Isthmic spondylolisthesis in a nonambulatory patient: a case report.
ABSTRACT Case report.
We present a case of a nonambulatory patient with an isthmic spondylolisthesis.
Pars defects are thought to be due to repeated mechanical stress on the spine in individuals with bipedal posture. Epidemiologic and mechanical studies have supported the idea that repeated lumbar flexion and extension can lead to stress fractures of the pars interarticularis and subsequent spondylolisthesis. There are no documented cases of isolated pars defects in nonambulatory patients. We present a case report of an isolated isthmic spondylolisthesis in a patient who has never ambulated.
Discussion of the patient's clinical and radiologic history with a brief review of the relevant background literature.
A pars interarticularis lesion was identified on plain radiographs in a 17-year-old girl with mixed spastic-athetoid cerebral palsy who never ambulated.
Although ambulatory individuals who engage in activities with repeated lumbar flexion have an increased risk of isthmic spondylolisthesis, this condition can occur in those who do not walk as well. This case illustrated that, although repetitive stress on an upright spine can increase an individual's propensity to develop a pars interarticularis defect, bipedal posture is not an absolute requirement for the development of this lesion.
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ABSTRACT: A study of spondylolysis and spondylolisthesis in 142 children and adolescents is reported. In twelve of the seventy-nine patients followed for over a year the affected vertebra slipped further by 10 per cent or more. Increasing slip occurred mainly during the adolescent growth spurt, and was greater when spinal bifida or other vertebral anomalies were present. If at presentation the slip is less than 30 per cent then further slip beyond 30 per cent is unlikely. Decompression posteriorly is advised when signs of nerve pressure are present. Indications for spinal fusion are suggested; the intertransverse method of fusion was used in sixty-nine patients.The Bone & Joint Journal 12/1977; 59-B(4):490-4. · 2.80 Impact Factor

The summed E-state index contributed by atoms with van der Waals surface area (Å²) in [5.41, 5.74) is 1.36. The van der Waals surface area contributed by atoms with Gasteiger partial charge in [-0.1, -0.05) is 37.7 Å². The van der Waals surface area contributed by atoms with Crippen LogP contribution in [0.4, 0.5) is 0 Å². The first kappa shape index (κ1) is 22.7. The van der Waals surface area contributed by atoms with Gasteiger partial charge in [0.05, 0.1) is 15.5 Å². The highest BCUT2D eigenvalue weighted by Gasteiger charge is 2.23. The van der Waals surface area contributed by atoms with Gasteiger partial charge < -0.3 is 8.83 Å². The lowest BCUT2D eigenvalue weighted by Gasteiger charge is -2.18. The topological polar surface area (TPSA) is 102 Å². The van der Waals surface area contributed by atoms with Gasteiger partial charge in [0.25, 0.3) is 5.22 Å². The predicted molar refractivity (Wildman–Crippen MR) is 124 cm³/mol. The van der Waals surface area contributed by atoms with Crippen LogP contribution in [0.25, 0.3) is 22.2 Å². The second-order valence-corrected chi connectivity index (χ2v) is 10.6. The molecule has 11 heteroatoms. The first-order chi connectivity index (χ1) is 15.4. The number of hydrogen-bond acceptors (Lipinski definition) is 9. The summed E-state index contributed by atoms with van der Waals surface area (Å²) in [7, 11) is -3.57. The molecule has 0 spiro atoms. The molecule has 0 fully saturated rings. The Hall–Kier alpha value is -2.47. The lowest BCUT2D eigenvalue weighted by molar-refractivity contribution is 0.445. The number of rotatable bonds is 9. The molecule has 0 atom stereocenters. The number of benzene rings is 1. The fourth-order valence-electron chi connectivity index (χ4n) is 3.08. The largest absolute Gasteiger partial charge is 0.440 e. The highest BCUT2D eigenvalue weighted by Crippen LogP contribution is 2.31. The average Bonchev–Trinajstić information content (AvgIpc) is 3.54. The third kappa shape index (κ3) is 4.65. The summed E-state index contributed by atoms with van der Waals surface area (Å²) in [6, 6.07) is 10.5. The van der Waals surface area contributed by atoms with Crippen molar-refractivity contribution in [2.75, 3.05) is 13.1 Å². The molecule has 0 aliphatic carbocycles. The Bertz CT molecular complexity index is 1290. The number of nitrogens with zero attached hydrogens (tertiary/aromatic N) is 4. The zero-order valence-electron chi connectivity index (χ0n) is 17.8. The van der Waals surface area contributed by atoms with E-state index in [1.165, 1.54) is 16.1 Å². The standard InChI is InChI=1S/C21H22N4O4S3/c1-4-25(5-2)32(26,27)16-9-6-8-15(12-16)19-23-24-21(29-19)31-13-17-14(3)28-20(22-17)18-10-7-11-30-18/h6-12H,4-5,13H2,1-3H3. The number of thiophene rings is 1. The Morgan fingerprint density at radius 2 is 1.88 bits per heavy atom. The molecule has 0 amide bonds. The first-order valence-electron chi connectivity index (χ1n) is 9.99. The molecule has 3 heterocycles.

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ABSTRACT: Because the etiology of spondylolysis is not well understood, the authors performed an analysis of loads and stresses in human lumbar vertebrae to determine whether purely mechanical factors are likely to cause spondylolytic fractures in a normal spine. To perform these studies, modeling methods were applied. A mechanical system was developed to study muscle forces and reactions in joints of the lumbar spine. Next an optimization approach was applied to find loads on vertebrae and muscle forces. Finally photoelastic experiments were performed to find effective stresses and stress concentrations in low lumbar vertebrae. The analysis showed that the highest stresses appear in parts interarticularis. The results prove that factors of a purely mechanical nature are of fundamental importance in the etiology of spondylolysis.Spine 01/1985; 10(6):532-42. DOI:10.1097/00007632-198507000-00007 · 2.45 Impact Factor
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ABSTRACT: We performed a prospective roentgenographic study to determine the incidence of spondylolysis, spondylolisthesis, or both, in 500 unselected first-grade children from 1955 through 1957. The families of the children with spondylolysis were followed in a similar manner. The incidence of spondylolysis at the age of six years was 4.4 per cent and increased to 6 per cent in adulthood. The degree of spondylolisthesis was as much as 28 per cent, and progression of the olisthesis was unusual. The data support the hypothesis that the spondylolytic defect is the result of a defect in the cartilaginous anlage of a vertebra. There is a hereditary pre-disposition to the defect and a strong association with spina bifida occulta. Progression of a slip was unlikely after adolescence and the slip was never symptomatic in the population that we studied.The Journal of Bone and Joint Surgery 07/1984; 66(5):699-707. · 4.31 Impact Factor